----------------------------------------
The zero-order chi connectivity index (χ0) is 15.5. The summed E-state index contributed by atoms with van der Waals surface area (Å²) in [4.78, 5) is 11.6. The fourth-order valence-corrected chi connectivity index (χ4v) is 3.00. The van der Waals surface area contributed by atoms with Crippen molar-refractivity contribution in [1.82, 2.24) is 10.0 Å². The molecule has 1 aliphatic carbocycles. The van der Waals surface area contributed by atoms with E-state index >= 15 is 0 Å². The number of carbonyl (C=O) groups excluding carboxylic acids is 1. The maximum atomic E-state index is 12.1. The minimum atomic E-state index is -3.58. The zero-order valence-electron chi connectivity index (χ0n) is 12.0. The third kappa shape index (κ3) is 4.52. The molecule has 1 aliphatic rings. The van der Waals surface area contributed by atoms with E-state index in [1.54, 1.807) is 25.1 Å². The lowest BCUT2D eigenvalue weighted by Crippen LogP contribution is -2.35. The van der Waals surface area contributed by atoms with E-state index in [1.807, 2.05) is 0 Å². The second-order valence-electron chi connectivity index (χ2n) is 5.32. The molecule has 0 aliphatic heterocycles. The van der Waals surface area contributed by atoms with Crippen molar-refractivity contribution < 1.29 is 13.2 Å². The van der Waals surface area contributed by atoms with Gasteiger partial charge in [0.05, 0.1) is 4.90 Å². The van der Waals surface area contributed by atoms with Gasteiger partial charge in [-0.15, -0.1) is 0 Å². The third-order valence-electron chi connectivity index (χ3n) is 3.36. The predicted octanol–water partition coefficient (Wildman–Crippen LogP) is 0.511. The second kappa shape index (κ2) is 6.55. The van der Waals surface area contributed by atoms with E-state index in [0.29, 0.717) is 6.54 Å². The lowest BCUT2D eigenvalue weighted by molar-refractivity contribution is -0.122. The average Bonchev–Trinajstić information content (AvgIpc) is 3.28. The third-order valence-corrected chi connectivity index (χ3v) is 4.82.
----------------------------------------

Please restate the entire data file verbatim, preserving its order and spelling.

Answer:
The zero-order chi connectivity index (χ0) is 15.5. The summed E-state index contributed by atoms with van der Waals surface area (Å²) in [4.78, 5) is 11.6. The fourth-order valence-corrected chi connectivity index (χ4v) is 3.00. The van der Waals surface area contributed by atoms with Crippen molar-refractivity contribution in [1.82, 2.24) is 10.0 Å². The molecule has 1 aliphatic carbocycles. The van der Waals surface area contributed by atoms with E-state index >= 15 is 0 Å². The number of carbonyl (C=O) groups excluding carboxylic acids is 1. The maximum atomic E-state index is 12.1. The minimum atomic E-state index is -3.58. The zero-order valence-electron chi connectivity index (χ0n) is 12.0. The third kappa shape index (κ3) is 4.52. The molecule has 1 aliphatic rings. The van der Waals surface area contributed by atoms with E-state index in [1.54, 1.807) is 25.1 Å². The lowest BCUT2D eigenvalue weighted by Crippen LogP contribution is -2.35. The van der Waals surface area contributed by atoms with E-state index in [1.807, 2.05) is 0 Å². The second-order valence-electron chi connectivity index (χ2n) is 5.32. The molecule has 0 aliphatic heterocycles. The van der Waals surface area contributed by atoms with Crippen molar-refractivity contribution < 1.29 is 13.2 Å². The van der Waals surface area contributed by atoms with Gasteiger partial charge in [0.05, 0.1) is 4.90 Å². The van der Waals surface area contributed by atoms with Gasteiger partial charge in [-0.15, -0.1) is 0 Å². The third-order valence-electron chi connectivity index (χ3n) is 3.36. The predicted octanol–water partition coefficient (Wildman–Crippen LogP) is 0.511. The second kappa shape index (κ2) is 6.55. The van der Waals surface area contributed by atoms with E-state index in [0.29, 0.717) is 6.54 Å². The lowest BCUT2D eigenvalue weighted by molar-refractivity contribution is -0.122. The average Bonchev–Trinajstić information content (AvgIpc) is 3.28. The third-order valence-corrected chi connectivity index (χ3v) is 4.82.